“When confidence was thoroughly established, the man, acting under the advice of a god called “U Suid-noh”, (who has as his abode a grove near Sohrarim), having heated a lump of iron red hot in a furnace, induced the snake, at the usual signal, to open his mouth, and then threw in the red-hot lump, and so killed him. He proceeded to cut up the body, and sent pieces in every direction, with orders that the people were to eat them. Wherever the order was obeyed, the country became free of the “thlen”, but one small piece remained which no one would eat, and from this sprang a multitude of “thlens”, which infest the residents of Cherra and its neighbourhood. When a “thlen” takes up its abode in a family there is no means of getting rid of it, though it occasionally leaves of its own accord, and often follows family property that is given away or sold. “ */

Khasi Thlen Serpents and Human Sacrifice

Fabian Lyngdoh wrote in the Shillong Times, “According to Khasi belief, u nongshohnoh is a person hired by a certain Kur or family which offers human sacrifice to evil spirits in the form of u Thlen (a serpent) for economic prosperity. The family that worships u Thlen are called Menshohnoh and the persons hired by the family to capture human beings for the sacrifice to the altar of u Thlen are called ki Nongshohnoh. Some may call this superstition but it is not particular to the Khasis. Indeed the Thlen cult is an outgrowth of Hinduism. It has nothing to do with the Khasi traditional religious faith and belief. The Jaintia Raja practiced human sacrifice to the goddess Kali and to the river Kupli. The British annexed Jaintiapur and Jaintia Pargana as a consequence of the sacrifice of three British subjects to the goddess Kali by a sub-ordinate chief of the Jaintia Raja. In the past human sacrifice was also practiced in Raid Iapngar, Raid Thaiang and other Raids (cluster of villages) in Ri Bhoi area. [Source: Fabian Lyngdoh, Shillong Times, April 25, 2013,

In his book “The Khasis,” Philip Richard Thornhagh Gurdon wrote: “The “thlen” attaches itself to property, and brings prosperity and wealth to the owners, but on the condition that it is supplied with blood. Its craving comes on at uncertain intervals, and manifests itself by sickness, by misadventure, or by increasing poverty befalling the family that owns the property. It can only be appeased by the murder of a human being." The murderer cuts off the tips of the hair of the victim with silver scissors, also the finger nails, and extracts from the nostril a little blood caught in a bamboo tube, and offers these to the “thlen”. The murderer, who is called “u nongshohnoh”, literally, "the beater," before he sets out on his unholy mission, drinks a special kind of liquor called, “ka 'iad tang-shi-snem”. (literally, liquor which has been kept for a year). This liquor, it is thought, gives the murderer courage, and the power of selecting suitable victims for the “thlen”. The “nongshohnoh” then sets out armed with a short club, with which to slay the victim, hence his name “nongshohnoh”, i.e. one who beats; for it is forbidden to kill a victim on these occasions with any weapon made of iron, inasmuch as iron was the metal which proved fatal to the “thlen”. He also takes the pair of silver scissors above mentioned, a silver lancet to pierce the inside of the nostrils of the deceased, and a small bamboo or cylinder to receive the blood drawn therefrom. The “nongshohnoh” also provides himself with rice called "”u 'khaw tyndep”," i.e. rice mixed with turmeric after certain incantations have taken place. [Source:The Khasis by Philip Richard Thornhagh Gurdon, Deputy Commissioner Eastern Bengal and Assam Commission, and Superintendent of Ethnography in Assam, 1914 /]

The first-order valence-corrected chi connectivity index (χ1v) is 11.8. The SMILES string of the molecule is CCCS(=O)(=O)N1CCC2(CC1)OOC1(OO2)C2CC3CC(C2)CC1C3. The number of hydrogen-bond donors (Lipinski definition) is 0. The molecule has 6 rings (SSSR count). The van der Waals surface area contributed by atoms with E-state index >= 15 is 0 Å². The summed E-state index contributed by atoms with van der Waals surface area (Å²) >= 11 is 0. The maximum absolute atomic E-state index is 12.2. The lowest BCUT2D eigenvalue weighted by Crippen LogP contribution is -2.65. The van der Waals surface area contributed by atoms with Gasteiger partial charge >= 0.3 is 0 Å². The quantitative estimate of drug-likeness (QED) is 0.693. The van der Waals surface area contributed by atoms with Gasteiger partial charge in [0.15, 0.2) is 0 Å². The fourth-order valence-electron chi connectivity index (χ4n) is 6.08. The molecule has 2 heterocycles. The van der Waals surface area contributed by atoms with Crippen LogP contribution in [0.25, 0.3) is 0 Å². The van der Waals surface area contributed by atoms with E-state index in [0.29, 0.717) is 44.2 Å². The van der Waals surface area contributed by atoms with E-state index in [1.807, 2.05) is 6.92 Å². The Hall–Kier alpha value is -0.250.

“The murderer throws a little of this rice over his intended victim, the effect of which is to stupefy the latter, who then falls an easy prey to the “nongshohnoh”. It is not, however, always possible to kill the victim outright for various reasons, and then the “nongshohnoh” resorts to the following subterfuge: — He cuts off a little of the hair, or the hem of the garment, of a victim, and offers these up to the “thlen”. The effect of cutting off the hair or the hem of the garment of a person by a “nongshohnoh”, to offer up to the “thlen”, is disastrous to the unfortunate victim, who soon falls ill, and gradually wastes away and dies. /